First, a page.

The Trade Marks Act is probably the most important piece of legislation when it comes to combating counterfeit goods. It empowers the authorities to take action to prevent the infringement of both registered and unregistered trademarks and makes the falsification of a trademark and the application of a false description to goods or services a punishable offence. The legislation also empowers courts to grant interim injunction orders and restrain a defendant from disposing of its assets. In addition, it authorizes the police to enter premises in order to search for and seize goods involved in committing an offence. It also establishes prison terms and fines for infringers.
The falsification of trademarks related to food and drugs is a cognizable offence, which the police can investigate without permission from a court. Tata Tea Ltd (Respondent/complainant) lodged a complaint with the Assistant Commissioner of Police (Crime Branch) IPR Section, Delhi against unknown persons for falsely applying its mark TATA TEA registered and used since 1988. The police conducted a raid and pursuant to that a first information report (FIR) was registered in which the complainant alleged that the recovered tea pouches contains spurious tea and has the mark 'Tata Tea' falsely applied to them. The police concluded its investigation and charge sheet was filed, however the Additional Chief Metropolitan Magistrate (ACMM) held that the whole proceeding from investigation stood vitiated as police did not seek any permission from the court to conduct investigation. Rajesh Garg (Petitioner), as a result, was discharged of all allegations in the FIR.
The Respondent preferred a criminal revision petition challenging the order of the ACMM. The Additional Sessions Judge (ASJ) held the proceeding to be legal and valid while setting aside the ACMM's order on the ground that offences relating to trademark infringement when committed qua food products are cognizable offences and therefore can be initiated by the police by filing a charge sheet under S.179 Cr.P.C. after registering a FIR. As regards whether "Tea" is a food item, the definition of "food" under Prevention of Food Adulteration Act, 1954 (PFA Act) was relied upon to conclude that "Tea" is a food article.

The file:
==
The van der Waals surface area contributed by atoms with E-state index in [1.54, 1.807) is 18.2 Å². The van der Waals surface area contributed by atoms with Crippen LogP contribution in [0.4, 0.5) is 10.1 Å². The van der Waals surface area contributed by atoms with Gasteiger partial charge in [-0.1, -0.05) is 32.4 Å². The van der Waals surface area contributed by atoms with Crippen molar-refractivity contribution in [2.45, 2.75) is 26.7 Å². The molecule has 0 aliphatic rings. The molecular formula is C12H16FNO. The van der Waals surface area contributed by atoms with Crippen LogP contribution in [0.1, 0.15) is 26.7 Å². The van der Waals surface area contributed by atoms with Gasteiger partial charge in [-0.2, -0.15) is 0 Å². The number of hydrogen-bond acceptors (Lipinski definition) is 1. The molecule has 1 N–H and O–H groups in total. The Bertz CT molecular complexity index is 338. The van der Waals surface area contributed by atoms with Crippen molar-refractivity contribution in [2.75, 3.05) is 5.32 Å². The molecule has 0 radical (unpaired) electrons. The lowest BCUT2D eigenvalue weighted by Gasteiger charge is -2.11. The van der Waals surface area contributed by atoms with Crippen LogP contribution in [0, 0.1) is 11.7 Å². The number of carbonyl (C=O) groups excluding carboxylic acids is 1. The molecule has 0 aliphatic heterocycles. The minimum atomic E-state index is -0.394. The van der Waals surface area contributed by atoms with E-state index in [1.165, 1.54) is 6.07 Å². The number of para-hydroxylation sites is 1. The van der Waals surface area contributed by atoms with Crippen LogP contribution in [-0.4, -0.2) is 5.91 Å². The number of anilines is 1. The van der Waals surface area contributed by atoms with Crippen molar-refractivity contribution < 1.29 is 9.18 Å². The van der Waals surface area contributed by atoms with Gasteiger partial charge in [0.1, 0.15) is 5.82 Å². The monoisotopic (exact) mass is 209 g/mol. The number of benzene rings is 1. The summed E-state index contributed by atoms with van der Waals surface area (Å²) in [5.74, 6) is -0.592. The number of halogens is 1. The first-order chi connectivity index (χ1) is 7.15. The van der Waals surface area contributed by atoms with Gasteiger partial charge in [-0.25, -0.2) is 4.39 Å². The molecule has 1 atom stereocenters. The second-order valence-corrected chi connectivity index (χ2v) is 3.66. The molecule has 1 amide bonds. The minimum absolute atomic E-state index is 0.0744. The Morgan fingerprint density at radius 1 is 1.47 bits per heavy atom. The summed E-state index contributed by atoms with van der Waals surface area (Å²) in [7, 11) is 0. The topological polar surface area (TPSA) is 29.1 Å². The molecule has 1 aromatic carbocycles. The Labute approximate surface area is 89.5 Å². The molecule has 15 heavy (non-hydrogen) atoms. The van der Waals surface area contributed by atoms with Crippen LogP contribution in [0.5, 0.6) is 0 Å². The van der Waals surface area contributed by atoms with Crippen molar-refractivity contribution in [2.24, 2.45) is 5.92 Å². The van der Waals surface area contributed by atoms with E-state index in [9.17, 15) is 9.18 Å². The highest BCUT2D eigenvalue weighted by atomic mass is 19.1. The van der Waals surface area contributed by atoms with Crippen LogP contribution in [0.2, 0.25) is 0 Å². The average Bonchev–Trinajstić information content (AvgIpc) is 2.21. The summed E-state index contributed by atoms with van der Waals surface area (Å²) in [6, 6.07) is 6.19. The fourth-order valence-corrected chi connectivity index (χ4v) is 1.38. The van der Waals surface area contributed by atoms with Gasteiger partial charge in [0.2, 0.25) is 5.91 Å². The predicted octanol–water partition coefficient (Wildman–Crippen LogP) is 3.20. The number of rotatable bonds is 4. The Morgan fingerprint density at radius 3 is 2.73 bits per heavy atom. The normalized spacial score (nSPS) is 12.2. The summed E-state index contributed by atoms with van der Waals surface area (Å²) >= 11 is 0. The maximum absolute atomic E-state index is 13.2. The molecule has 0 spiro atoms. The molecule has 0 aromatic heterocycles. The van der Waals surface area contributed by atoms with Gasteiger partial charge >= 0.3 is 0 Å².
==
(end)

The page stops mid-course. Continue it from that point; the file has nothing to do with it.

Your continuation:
The Petitioner sought quashing of the ASJ's order (Rajesh Garg Vs Tata Tea Ltd & Anr Crl. Rev. P. No. 688/2003 and Crl. M.A. 1221/2003; Delhi High Court) inter alia on the ground that "Tea" is not "Food" within the provisions, under Trademarks law, providing penalty for applying false trademarks and selling goods to which a false trademark is applied. The Court reasoned that "Tea" is a food item for purposes of the PFA Act and merely relying on an instance (S. Samuel, M.D., Harrisons Malayalam and Anr. v. UOI and Ors. 2003(9) SCALE 442) considering "Tea" not to be food for the purposes of the Essential Commodities Act, 1955, is no ground to conclude that "Tea" will not qualify as a food for the purposes of penalizing falsification of trademarks under Trademarks law.